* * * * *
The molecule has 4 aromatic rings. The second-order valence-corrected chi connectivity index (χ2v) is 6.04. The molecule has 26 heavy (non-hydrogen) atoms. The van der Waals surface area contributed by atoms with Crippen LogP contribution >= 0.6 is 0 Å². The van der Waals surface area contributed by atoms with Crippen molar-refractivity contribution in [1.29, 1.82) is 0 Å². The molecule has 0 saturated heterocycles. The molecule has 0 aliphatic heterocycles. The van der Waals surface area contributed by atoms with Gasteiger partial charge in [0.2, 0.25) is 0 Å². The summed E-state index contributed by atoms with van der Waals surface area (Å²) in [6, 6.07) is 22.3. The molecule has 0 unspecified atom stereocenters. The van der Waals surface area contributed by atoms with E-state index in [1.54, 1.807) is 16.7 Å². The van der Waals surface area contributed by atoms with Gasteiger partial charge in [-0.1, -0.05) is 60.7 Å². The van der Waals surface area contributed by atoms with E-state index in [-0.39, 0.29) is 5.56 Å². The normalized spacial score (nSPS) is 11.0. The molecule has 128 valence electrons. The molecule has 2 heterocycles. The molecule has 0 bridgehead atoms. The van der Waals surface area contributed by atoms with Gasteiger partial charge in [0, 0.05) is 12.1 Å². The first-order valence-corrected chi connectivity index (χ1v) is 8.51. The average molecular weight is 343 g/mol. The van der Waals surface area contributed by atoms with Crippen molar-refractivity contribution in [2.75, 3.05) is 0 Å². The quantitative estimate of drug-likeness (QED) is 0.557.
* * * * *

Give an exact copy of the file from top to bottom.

The molecule has 4 aromatic rings. The second-order valence-corrected chi connectivity index (χ2v) is 6.04. The molecule has 26 heavy (non-hydrogen) atoms. The van der Waals surface area contributed by atoms with Crippen LogP contribution >= 0.6 is 0 Å². The van der Waals surface area contributed by atoms with Crippen molar-refractivity contribution in [1.29, 1.82) is 0 Å². The molecule has 0 saturated heterocycles. The molecule has 0 aliphatic heterocycles. The van der Waals surface area contributed by atoms with Gasteiger partial charge in [0.2, 0.25) is 0 Å². The summed E-state index contributed by atoms with van der Waals surface area (Å²) in [6, 6.07) is 22.3. The molecule has 0 unspecified atom stereocenters. The van der Waals surface area contributed by atoms with E-state index in [1.54, 1.807) is 16.7 Å². The van der Waals surface area contributed by atoms with Gasteiger partial charge in [-0.1, -0.05) is 60.7 Å². The van der Waals surface area contributed by atoms with E-state index in [-0.39, 0.29) is 5.56 Å². The normalized spacial score (nSPS) is 11.0. The molecule has 128 valence electrons. The molecule has 2 heterocycles. The molecule has 0 bridgehead atoms. The van der Waals surface area contributed by atoms with Gasteiger partial charge in [0, 0.05) is 12.1 Å². The first-order valence-corrected chi connectivity index (χ1v) is 8.51. The average molecular weight is 343 g/mol. The van der Waals surface area contributed by atoms with Crippen molar-refractivity contribution in [2.75, 3.05) is 0 Å². The quantitative estimate of drug-likeness (QED) is 0.557.